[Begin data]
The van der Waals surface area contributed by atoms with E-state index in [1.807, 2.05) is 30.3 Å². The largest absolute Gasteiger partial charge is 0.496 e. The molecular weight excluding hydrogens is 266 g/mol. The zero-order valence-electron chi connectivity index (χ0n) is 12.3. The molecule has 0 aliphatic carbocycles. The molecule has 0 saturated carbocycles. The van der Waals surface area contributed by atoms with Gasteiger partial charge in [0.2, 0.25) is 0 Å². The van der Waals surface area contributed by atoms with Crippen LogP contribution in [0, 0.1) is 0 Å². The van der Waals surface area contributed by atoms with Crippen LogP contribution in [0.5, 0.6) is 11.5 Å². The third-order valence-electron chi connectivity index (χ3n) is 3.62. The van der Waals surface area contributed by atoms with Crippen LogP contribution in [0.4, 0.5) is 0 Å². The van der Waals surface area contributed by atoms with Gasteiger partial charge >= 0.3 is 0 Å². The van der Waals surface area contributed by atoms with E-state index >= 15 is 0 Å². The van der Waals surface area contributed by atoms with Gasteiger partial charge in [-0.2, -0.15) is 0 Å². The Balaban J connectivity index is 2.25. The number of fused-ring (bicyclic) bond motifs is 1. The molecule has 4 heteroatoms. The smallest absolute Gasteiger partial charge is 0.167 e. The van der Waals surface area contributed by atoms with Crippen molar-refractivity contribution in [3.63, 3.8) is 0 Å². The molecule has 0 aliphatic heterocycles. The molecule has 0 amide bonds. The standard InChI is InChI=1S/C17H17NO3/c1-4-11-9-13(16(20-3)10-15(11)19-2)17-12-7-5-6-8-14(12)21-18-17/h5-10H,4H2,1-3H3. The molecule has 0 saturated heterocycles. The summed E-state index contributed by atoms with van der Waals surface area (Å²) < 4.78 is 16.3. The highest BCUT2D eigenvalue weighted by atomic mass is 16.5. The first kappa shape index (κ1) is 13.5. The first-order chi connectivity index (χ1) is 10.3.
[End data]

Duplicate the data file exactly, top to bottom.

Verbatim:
The van der Waals surface area contributed by atoms with E-state index in [1.807, 2.05) is 30.3 Å². The largest absolute Gasteiger partial charge is 0.496 e. The molecular weight excluding hydrogens is 266 g/mol. The zero-order valence-electron chi connectivity index (χ0n) is 12.3. The molecule has 0 aliphatic carbocycles. The molecule has 0 saturated carbocycles. The van der Waals surface area contributed by atoms with Gasteiger partial charge in [0.2, 0.25) is 0 Å². The van der Waals surface area contributed by atoms with Crippen LogP contribution in [0, 0.1) is 0 Å². The van der Waals surface area contributed by atoms with Crippen LogP contribution in [0.5, 0.6) is 11.5 Å². The third-order valence-electron chi connectivity index (χ3n) is 3.62. The van der Waals surface area contributed by atoms with Crippen LogP contribution in [0.4, 0.5) is 0 Å². The van der Waals surface area contributed by atoms with Gasteiger partial charge >= 0.3 is 0 Å². The van der Waals surface area contributed by atoms with E-state index >= 15 is 0 Å². The van der Waals surface area contributed by atoms with Gasteiger partial charge in [-0.2, -0.15) is 0 Å². The Balaban J connectivity index is 2.25. The number of fused-ring (bicyclic) bond motifs is 1. The molecule has 4 heteroatoms. The smallest absolute Gasteiger partial charge is 0.167 e. The van der Waals surface area contributed by atoms with Crippen molar-refractivity contribution in [3.63, 3.8) is 0 Å². The molecule has 0 aliphatic heterocycles. The molecule has 0 amide bonds. The standard InChI is InChI=1S/C17H17NO3/c1-4-11-9-13(16(20-3)10-15(11)19-2)17-12-7-5-6-8-14(12)21-18-17/h5-10H,4H2,1-3H3. The molecule has 0 saturated heterocycles. The summed E-state index contributed by atoms with van der Waals surface area (Å²) < 4.78 is 16.3. The highest BCUT2D eigenvalue weighted by atomic mass is 16.5. The first kappa shape index (κ1) is 13.5. The first-order chi connectivity index (χ1) is 10.3.